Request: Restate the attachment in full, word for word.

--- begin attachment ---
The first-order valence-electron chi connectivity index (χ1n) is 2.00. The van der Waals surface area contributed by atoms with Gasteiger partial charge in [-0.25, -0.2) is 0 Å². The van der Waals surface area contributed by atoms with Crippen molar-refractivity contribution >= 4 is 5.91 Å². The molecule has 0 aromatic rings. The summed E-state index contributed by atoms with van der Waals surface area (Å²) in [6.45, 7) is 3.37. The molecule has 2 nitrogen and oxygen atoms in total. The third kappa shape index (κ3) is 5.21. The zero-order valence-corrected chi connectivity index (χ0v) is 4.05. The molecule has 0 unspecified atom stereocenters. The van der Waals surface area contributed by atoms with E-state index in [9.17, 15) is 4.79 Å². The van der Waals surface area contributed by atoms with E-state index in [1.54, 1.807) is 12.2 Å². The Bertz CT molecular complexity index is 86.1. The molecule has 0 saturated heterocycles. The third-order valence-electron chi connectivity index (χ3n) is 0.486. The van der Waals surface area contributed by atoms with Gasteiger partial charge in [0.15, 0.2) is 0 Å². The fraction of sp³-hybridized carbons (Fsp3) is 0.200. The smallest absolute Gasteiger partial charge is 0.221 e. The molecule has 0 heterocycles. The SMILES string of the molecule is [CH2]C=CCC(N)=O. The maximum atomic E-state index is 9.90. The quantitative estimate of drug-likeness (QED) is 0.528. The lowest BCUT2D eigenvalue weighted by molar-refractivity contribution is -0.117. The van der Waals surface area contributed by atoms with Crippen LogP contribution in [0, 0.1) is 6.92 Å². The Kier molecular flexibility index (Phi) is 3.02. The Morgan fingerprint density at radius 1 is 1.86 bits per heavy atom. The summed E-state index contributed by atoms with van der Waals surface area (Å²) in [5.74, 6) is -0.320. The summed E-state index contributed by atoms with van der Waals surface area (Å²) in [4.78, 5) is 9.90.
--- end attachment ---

The first-order valence-electron chi connectivity index (χ1n) is 2.00. The van der Waals surface area contributed by atoms with Gasteiger partial charge in [-0.25, -0.2) is 0 Å². The van der Waals surface area contributed by atoms with Crippen molar-refractivity contribution >= 4 is 5.91 Å². The molecule has 0 aromatic rings. The summed E-state index contributed by atoms with van der Waals surface area (Å²) in [6.45, 7) is 3.37. The molecule has 2 nitrogen and oxygen atoms in total. The third kappa shape index (κ3) is 5.21. The zero-order valence-corrected chi connectivity index (χ0v) is 4.05. The molecule has 0 unspecified atom stereocenters. The van der Waals surface area contributed by atoms with E-state index in [9.17, 15) is 4.79 Å². The van der Waals surface area contributed by atoms with E-state index in [1.54, 1.807) is 12.2 Å². The Bertz CT molecular complexity index is 86.1. The molecule has 0 saturated heterocycles. The third-order valence-electron chi connectivity index (χ3n) is 0.486. The van der Waals surface area contributed by atoms with Gasteiger partial charge in [0.15, 0.2) is 0 Å². The fraction of sp³-hybridized carbons (Fsp3) is 0.200. The smallest absolute Gasteiger partial charge is 0.221 e. The molecule has 0 heterocycles. The SMILES string of the molecule is [CH2]C=CCC(N)=O. The maximum atomic E-state index is 9.90. The quantitative estimate of drug-likeness (QED) is 0.528. The lowest BCUT2D eigenvalue weighted by molar-refractivity contribution is -0.117. The van der Waals surface area contributed by atoms with Crippen LogP contribution in [0, 0.1) is 6.92 Å². The Kier molecular flexibility index (Phi) is 3.02. The Morgan fingerprint density at radius 1 is 1.86 bits per heavy atom. The summed E-state index contributed by atoms with van der Waals surface area (Å²) in [5.74, 6) is -0.320. The summed E-state index contributed by atoms with van der Waals surface area (Å²) in [4.78, 5) is 9.90.